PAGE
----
Renault Zoe long-term test: the six-month verdict

View all Renault Zoe Reviews

► CAR lives with the latest Zoe
► Renault’s EV has changed…
► Has our perception of it changed, too?

It took just one week to turn my initial indifference on its head. Maybe it was the familiarity of Renault’s big-selling little EV. Maybe it was the distraction of flashier new rivals such as the Honda E. Perhaps it was the price– this top-spec GT Line R135 Z.E. 50 wore a £30,120 as-tested price tag: £28,620 on the road after the government’s plug-in grant, plus £1000 for 50kW DC rapid charge capability and a £500 Winter Pack for hot seats and steering wheel.

And then plugging it in for a recharge at the end of its first full week of school runs, tip trips, grocery shopping and work commutes, I realised the Zoe was a deeply impressive car, and we were going to get on very well indeed.

Why? Let’s start with its exceptional real-world 235-mile range. That’s an easy return trip from home in Sussex to visit family in North London without needing to recharge and without any range anxiety. In your face, Honda E.

Now move on to the Renault’s entertaining pace and handling. On paper – 9.5sec 0-62mph and 87mph – it’s ho-hum, but on the road the Zoe is properly brisk, with instant and addictive acceleration, and an agility and tail-up alertness that easily camouflages its porky 1502kg weight. Did I mention 3.1p per mile energy costs…?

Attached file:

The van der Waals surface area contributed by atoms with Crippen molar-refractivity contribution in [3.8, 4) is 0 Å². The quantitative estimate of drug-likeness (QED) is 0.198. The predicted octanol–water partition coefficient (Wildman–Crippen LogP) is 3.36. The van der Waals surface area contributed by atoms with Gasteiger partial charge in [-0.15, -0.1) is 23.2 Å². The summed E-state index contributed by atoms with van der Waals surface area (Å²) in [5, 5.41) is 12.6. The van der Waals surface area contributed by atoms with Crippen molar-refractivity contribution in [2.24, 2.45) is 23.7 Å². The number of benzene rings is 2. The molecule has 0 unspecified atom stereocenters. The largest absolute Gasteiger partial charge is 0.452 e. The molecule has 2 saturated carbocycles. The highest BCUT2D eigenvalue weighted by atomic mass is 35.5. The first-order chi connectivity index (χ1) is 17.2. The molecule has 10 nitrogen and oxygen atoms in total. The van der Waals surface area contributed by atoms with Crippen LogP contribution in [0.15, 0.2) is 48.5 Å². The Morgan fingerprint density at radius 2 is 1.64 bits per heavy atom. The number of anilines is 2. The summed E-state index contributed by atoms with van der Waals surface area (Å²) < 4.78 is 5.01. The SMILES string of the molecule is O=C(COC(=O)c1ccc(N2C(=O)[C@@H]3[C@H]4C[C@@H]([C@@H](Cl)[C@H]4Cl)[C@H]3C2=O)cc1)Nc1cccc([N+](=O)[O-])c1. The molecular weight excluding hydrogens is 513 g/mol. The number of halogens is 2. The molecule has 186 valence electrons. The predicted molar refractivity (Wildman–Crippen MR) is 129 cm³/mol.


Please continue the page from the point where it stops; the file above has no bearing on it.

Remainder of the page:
The more I drove the Zoe, the more brightly its cleverness and aptitude shone though. Its skateboard chassis creates spacious accommodation and a decent sized and shaped boot. The driver-centric cabin is intelligently configured and usefully equipped. The audio system is superb. The instant heat or cold from the climate control. The four USB ports for family-friendly connectivity. The excellent calibration of the throttle and brake pedals. The well-judged regenerative braking in one-pedal B driving mode. All excellent elements that combine to deliver real ownership pleasure.

Three negatives remain. The ride quality was way too stiff and uncompromising for our craggy roads. My wife loved the elevated driving position, but I found it too lofty. And the smartphone app that should let you remotely manage climate and charging schedules proved woefully unreliable.

EVs have many detractors, and most have valid arguments. But be in no doubt that the Zoe would go a very long way to effectively answering them with its all-round excellence.

By Ben Whitworth

Logbook: Renault Zoe GT Line R135

Price £28,620 (£30,120 as tested)